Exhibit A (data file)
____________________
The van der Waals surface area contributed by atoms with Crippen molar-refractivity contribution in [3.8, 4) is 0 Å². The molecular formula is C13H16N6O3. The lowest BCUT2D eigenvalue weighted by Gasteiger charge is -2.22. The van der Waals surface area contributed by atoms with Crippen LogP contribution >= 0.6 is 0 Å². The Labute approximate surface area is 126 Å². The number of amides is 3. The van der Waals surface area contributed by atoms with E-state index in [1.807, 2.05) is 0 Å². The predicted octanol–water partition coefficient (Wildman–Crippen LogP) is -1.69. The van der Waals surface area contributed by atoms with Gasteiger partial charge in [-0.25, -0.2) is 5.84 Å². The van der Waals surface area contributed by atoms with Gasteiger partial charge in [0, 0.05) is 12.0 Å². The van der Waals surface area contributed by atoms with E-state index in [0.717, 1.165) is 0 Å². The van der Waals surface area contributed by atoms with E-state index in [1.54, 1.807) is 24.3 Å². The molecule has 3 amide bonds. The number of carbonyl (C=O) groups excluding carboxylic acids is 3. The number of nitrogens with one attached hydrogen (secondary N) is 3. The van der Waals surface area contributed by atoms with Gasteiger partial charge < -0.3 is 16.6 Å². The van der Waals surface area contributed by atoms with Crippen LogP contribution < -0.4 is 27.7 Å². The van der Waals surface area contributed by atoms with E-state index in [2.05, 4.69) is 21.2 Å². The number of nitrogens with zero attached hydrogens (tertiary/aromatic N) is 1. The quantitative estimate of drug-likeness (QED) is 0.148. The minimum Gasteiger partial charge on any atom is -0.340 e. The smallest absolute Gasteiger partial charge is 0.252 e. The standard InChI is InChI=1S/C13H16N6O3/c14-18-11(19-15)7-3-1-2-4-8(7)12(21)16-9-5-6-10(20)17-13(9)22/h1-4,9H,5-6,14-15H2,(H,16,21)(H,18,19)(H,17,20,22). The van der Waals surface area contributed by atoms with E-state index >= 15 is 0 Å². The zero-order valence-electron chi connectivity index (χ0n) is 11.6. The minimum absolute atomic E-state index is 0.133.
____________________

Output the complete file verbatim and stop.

The van der Waals surface area contributed by atoms with Crippen molar-refractivity contribution in [3.8, 4) is 0 Å². The molecular formula is C13H16N6O3. The lowest BCUT2D eigenvalue weighted by Gasteiger charge is -2.22. The van der Waals surface area contributed by atoms with Crippen LogP contribution >= 0.6 is 0 Å². The Labute approximate surface area is 126 Å². The number of amides is 3. The van der Waals surface area contributed by atoms with E-state index in [1.807, 2.05) is 0 Å². The predicted octanol–water partition coefficient (Wildman–Crippen LogP) is -1.69. The van der Waals surface area contributed by atoms with Gasteiger partial charge in [-0.25, -0.2) is 5.84 Å². The van der Waals surface area contributed by atoms with Gasteiger partial charge in [0, 0.05) is 12.0 Å². The van der Waals surface area contributed by atoms with E-state index in [0.717, 1.165) is 0 Å². The van der Waals surface area contributed by atoms with E-state index in [1.54, 1.807) is 24.3 Å². The molecule has 3 amide bonds. The number of carbonyl (C=O) groups excluding carboxylic acids is 3. The number of nitrogens with one attached hydrogen (secondary N) is 3. The van der Waals surface area contributed by atoms with Gasteiger partial charge < -0.3 is 16.6 Å². The van der Waals surface area contributed by atoms with Crippen LogP contribution < -0.4 is 27.7 Å². The van der Waals surface area contributed by atoms with E-state index in [2.05, 4.69) is 21.2 Å². The number of nitrogens with zero attached hydrogens (tertiary/aromatic N) is 1. The quantitative estimate of drug-likeness (QED) is 0.148. The minimum Gasteiger partial charge on any atom is -0.340 e. The smallest absolute Gasteiger partial charge is 0.252 e. The standard InChI is InChI=1S/C13H16N6O3/c14-18-11(19-15)7-3-1-2-4-8(7)12(21)16-9-5-6-10(20)17-13(9)22/h1-4,9H,5-6,14-15H2,(H,16,21)(H,18,19)(H,17,20,22). The van der Waals surface area contributed by atoms with E-state index >= 15 is 0 Å². The zero-order valence-electron chi connectivity index (χ0n) is 11.6. The minimum absolute atomic E-state index is 0.133.